• Food prices rose 14.8% on year in April, easing from an 18.3% increase in March.
  • Pork-price inflation, which lifted China’s headline consumer-inflation reading over the past year, eased to 96.9% in April, from a 116.4% pace in March, because of an increase in pork supply.

Aramco Profit Is Hit Hard by Collapse in Oil Prices

  • Saudi Aramco said its first-quarter profit fell and it would cut spending this year, underscoring the twin impact of an oil-price rout and the coronavirus pandemic on the kingdom’s worsening finances.
  • Its revenue fell 16% to $60 billion as Brent crude prices fell 65.6% in the first quarter.
  • Aramco’s cash flows from operating activities, stood at $22.4 billion in the first quarter, compared to $24.5 billion in the same period of 2019, the company said.
  • Aramco’s net profit fell to 62.48 billion riyals ($16.64 billion) after zakat and tax for the quarter to March 31 from 83.29 billion riyals a year earlier, below estimates by analysts who expected a profit of $17.8 billion.
  • Aramco said it continues to expect capital spending for 2020 to be between $25 billion and $30 billion.
  • Capital expenditures for 2021 and beyond remain under review.

Toyota sees 80% profit drop as virus wipes $14 billion off car sales

  • Toyota Motor said on Tuesday it expects profit to drop by 80% to its lowest in nine years, as Japan’s biggest automaker grapples with the impact of the novel coronavirus which has sapped global demand for vehicles.
  • For the full year that ended in March, Toyota’s net profit rose slightly to $19.3 billion.
  • Revenue was nearly flat at $278.5 billion.
  • Net profit declined 86% to $587 million for the January-March quarter.
  • Toyota expects to take a whopping 1.5 trillion yen ($13.95 billion) hit from a fall in global vehicle sales this year due largely to the virus, yet it still expects to eke out an operating profit of 500 billion yen in the year to March.
  • Operating profit is expected to fall nearly 80% to $4.7 billion.
  • The automaker forecast global sales of 8.9 million vehicles – a nine-year low – versus 10.46 million in the year just ended. It expects sales to recover to 2019 levels next year.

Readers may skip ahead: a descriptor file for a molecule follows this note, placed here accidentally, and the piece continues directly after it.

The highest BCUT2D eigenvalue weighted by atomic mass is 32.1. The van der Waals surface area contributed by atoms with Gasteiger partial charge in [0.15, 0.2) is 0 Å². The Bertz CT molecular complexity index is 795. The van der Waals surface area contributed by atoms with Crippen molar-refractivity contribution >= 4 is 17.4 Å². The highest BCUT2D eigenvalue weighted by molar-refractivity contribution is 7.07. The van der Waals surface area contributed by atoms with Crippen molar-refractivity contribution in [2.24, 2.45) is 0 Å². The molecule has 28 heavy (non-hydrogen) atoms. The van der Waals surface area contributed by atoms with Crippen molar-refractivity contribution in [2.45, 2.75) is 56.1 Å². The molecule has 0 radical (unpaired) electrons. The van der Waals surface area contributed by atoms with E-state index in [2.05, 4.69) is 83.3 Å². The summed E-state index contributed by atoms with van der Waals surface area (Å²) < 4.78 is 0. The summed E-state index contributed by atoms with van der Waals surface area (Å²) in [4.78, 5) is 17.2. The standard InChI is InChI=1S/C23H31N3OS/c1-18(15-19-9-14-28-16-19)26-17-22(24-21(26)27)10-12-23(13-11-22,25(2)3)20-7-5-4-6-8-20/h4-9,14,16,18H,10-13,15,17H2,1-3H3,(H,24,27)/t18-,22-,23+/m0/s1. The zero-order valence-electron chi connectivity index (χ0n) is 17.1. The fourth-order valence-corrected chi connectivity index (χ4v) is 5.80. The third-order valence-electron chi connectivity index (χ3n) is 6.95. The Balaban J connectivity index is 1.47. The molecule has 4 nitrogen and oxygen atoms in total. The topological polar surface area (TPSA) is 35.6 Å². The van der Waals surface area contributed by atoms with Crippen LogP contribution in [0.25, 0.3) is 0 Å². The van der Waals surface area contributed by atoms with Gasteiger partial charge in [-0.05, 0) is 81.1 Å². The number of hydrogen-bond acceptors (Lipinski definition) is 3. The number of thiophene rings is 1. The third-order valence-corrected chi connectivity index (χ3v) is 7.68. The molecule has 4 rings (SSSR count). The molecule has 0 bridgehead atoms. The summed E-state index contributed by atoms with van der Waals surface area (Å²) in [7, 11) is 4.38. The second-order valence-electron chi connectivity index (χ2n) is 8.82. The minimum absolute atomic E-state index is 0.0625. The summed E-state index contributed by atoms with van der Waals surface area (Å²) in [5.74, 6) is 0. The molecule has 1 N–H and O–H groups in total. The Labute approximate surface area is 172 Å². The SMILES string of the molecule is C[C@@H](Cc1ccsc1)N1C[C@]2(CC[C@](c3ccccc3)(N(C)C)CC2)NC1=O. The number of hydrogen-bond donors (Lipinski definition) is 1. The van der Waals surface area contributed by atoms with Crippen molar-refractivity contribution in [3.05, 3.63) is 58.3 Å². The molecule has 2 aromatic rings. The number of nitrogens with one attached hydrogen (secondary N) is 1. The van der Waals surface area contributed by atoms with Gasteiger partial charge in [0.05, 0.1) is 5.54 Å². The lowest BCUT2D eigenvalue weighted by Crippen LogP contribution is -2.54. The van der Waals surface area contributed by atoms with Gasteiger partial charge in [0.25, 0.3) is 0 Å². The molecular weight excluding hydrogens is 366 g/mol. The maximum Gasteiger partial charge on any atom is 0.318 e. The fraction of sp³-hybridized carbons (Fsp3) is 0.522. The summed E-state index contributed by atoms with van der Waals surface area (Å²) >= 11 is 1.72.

Honda profits shrink to four-year low, coronavirus clouds outlook

  • Honda Motor on Tuesday posted its lowest operating profit in four years and refrained from releasing an earnings outlook for the current year because of uncertainty about the longer-term impact of the coronavirus on global car demand.
  • In the quarter, Honda posted an operating loss of 5.2 billion yen, its first quarterly loss in four years, pressured by a 28% drop in vehicle sales.
  • Honda’s operating profit for the year ended in March fell 13% to 634 billion yen ($5.9 billion), short of a consensus estimate of 669 billion yen profit.

Tencent Music misses quarterly revenue estimates, signals better second quarter

  • China’s Tencent Music narrowly missed market estimates for quarterly revenue on Monday as the COVID-19 crisis hurt the company’s social entertainment services business, sending its shares down 4.5% in extended trade overnight.
  • Tencent Music said revenue in the period rose about 10% to 6.31 billion yuan ($889 million).
  • Analysts expected 6.33 billion yuan.
  • Paying subscribers of Tencent Music’s online music service jumped 50% to 42.7 million in the March quarter, and monthly average revenue per paying user jumped 13%.
  • Monthly average revenue per subscriber paying for the company’s social entertainment services fell 13% in the first quarter ended March 31. However, the number of paying users in the segment surged 18.5% to 12.8 million.
  • The company posted a profit of 0.66 yuan excluding one-time items, ahead of the 0.63 yuan forecast by analysts.

Logitech sales surge as working from home boosts demand

  • Logitech International reported a 13.6% rise in quarterly sales on Tuesday as more people used its computer products while working from home due to the coronavirus crisis.
  • The rise in remote working – teachers giving lessons via video link and doctors giving virtual consultations – contributed to an increase in sales in the company’s fiscal fourth quarter to $709.2 million from $624.3 million a year earlier.
  • Logitech’s operating income on a non-GAAP accounting basis rose 23.3% to $79 million.
  • Logitech also retained the forecast it gave in March for mid-single-digit percentage sales growth in constant currencies for the year to the end of March 2021 and a rise in operating profit to $380-400 million.

Brussels Airlines slashes jobs, fleet as COVID-19 bites

  • Brussels Airlines, part of Germany’s Lufthansa, said on Tuesday it would reduce its fleet by 30% and its workforce by a quarter to guarantee its survival during and after the COVID-19 pandemic.
  • Company chief executive Dieter Vranckx said the global industry had seen a 60% decline in bookings and record cancellations and that the coronavirus crisis would strip $240 billion of revenue from airlines.
  • Next year would see a slow recovery of business, but demand was likely to be 25-30% down from 2019 levels, meaning Brussels Airlines was oversized, Vranckx said.

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TODAY in HISTORY

  • Axis forces in North Africa surrendered. (1943)
  • Former president Jimmy Carter became the first U.S. president (in or out of office) to visit Fidel Castro’s Cuba. (2002)